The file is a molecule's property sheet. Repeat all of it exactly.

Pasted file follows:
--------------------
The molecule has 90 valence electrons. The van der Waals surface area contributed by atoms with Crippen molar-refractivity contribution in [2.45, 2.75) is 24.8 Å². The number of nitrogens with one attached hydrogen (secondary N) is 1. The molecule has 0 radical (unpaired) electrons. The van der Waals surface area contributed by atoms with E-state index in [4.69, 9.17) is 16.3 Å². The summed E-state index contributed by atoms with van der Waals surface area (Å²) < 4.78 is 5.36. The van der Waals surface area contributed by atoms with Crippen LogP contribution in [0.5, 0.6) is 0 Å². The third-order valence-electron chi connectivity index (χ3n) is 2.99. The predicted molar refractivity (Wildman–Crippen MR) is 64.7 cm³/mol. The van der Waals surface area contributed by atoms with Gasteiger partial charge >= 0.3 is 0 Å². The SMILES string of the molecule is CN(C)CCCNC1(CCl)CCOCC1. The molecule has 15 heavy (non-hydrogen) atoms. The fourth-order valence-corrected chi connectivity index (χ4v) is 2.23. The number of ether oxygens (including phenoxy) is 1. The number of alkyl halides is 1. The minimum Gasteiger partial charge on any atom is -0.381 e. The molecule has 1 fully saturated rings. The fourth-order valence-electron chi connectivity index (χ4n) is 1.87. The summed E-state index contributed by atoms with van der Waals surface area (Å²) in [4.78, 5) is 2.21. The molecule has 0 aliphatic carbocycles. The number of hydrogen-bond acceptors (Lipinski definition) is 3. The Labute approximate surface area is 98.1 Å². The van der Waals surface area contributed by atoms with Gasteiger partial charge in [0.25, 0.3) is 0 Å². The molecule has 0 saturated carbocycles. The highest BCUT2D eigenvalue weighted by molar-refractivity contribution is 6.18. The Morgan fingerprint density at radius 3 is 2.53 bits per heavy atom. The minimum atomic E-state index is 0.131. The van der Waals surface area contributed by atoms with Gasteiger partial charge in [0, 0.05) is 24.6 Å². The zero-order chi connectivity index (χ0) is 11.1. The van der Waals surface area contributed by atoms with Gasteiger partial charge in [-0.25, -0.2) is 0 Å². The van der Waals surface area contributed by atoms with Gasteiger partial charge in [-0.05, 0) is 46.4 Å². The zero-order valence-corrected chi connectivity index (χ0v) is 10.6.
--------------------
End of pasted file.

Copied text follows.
The molecule has 90 valence electrons. The van der Waals surface area contributed by atoms with Crippen molar-refractivity contribution in [2.45, 2.75) is 24.8 Å². The number of nitrogens with one attached hydrogen (secondary N) is 1. The molecule has 0 radical (unpaired) electrons. The van der Waals surface area contributed by atoms with E-state index in [4.69, 9.17) is 16.3 Å². The summed E-state index contributed by atoms with van der Waals surface area (Å²) < 4.78 is 5.36. The van der Waals surface area contributed by atoms with Crippen LogP contribution in [0.5, 0.6) is 0 Å². The third-order valence-electron chi connectivity index (χ3n) is 2.99. The predicted molar refractivity (Wildman–Crippen MR) is 64.7 cm³/mol. The van der Waals surface area contributed by atoms with Gasteiger partial charge >= 0.3 is 0 Å². The SMILES string of the molecule is CN(C)CCCNC1(CCl)CCOCC1. The molecule has 15 heavy (non-hydrogen) atoms. The fourth-order valence-corrected chi connectivity index (χ4v) is 2.23. The number of ether oxygens (including phenoxy) is 1. The number of alkyl halides is 1. The minimum Gasteiger partial charge on any atom is -0.381 e. The molecule has 1 fully saturated rings. The fourth-order valence-electron chi connectivity index (χ4n) is 1.87. The summed E-state index contributed by atoms with van der Waals surface area (Å²) in [4.78, 5) is 2.21. The molecule has 0 aliphatic carbocycles. The number of hydrogen-bond acceptors (Lipinski definition) is 3. The Labute approximate surface area is 98.1 Å². The van der Waals surface area contributed by atoms with Gasteiger partial charge in [0.25, 0.3) is 0 Å². The molecule has 0 saturated carbocycles. The highest BCUT2D eigenvalue weighted by molar-refractivity contribution is 6.18. The Morgan fingerprint density at radius 3 is 2.53 bits per heavy atom. The minimum atomic E-state index is 0.131. The van der Waals surface area contributed by atoms with Gasteiger partial charge in [0, 0.05) is 24.6 Å². The zero-order chi connectivity index (χ0) is 11.1. The van der Waals surface area contributed by atoms with Gasteiger partial charge in [-0.25, -0.2) is 0 Å². The van der Waals surface area contributed by atoms with Gasteiger partial charge in [-0.05, 0) is 46.4 Å². The zero-order valence-corrected chi connectivity index (χ0v) is 10.6.